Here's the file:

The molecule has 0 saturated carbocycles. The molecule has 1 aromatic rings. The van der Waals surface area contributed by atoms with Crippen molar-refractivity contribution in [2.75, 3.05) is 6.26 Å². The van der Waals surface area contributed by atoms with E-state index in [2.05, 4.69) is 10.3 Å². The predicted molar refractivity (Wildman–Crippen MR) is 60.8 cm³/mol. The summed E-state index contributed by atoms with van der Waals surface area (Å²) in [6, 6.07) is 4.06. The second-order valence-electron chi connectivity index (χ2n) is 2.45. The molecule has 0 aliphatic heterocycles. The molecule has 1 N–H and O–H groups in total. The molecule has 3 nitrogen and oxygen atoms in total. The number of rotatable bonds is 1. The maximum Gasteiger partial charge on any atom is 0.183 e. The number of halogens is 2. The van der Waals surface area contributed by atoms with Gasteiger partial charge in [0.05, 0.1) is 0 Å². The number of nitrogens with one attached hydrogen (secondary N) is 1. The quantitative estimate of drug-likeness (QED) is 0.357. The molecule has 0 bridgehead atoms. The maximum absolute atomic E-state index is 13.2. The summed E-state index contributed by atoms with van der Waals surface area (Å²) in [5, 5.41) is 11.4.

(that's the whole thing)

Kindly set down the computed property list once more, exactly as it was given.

The molecule has 0 saturated carbocycles. The molecule has 1 aromatic rings. The van der Waals surface area contributed by atoms with Crippen molar-refractivity contribution in [2.75, 3.05) is 6.26 Å². The van der Waals surface area contributed by atoms with E-state index in [2.05, 4.69) is 10.3 Å². The predicted molar refractivity (Wildman–Crippen MR) is 60.8 cm³/mol. The summed E-state index contributed by atoms with van der Waals surface area (Å²) in [6, 6.07) is 4.06. The second-order valence-electron chi connectivity index (χ2n) is 2.45. The molecule has 0 aliphatic heterocycles. The molecule has 1 N–H and O–H groups in total. The molecule has 3 nitrogen and oxygen atoms in total. The number of rotatable bonds is 1. The maximum Gasteiger partial charge on any atom is 0.183 e. The number of halogens is 2. The van der Waals surface area contributed by atoms with Gasteiger partial charge in [0.05, 0.1) is 0 Å². The number of nitrogens with one attached hydrogen (secondary N) is 1. The quantitative estimate of drug-likeness (QED) is 0.357. The molecule has 0 bridgehead atoms. The maximum absolute atomic E-state index is 13.2. The summed E-state index contributed by atoms with van der Waals surface area (Å²) in [5, 5.41) is 11.4.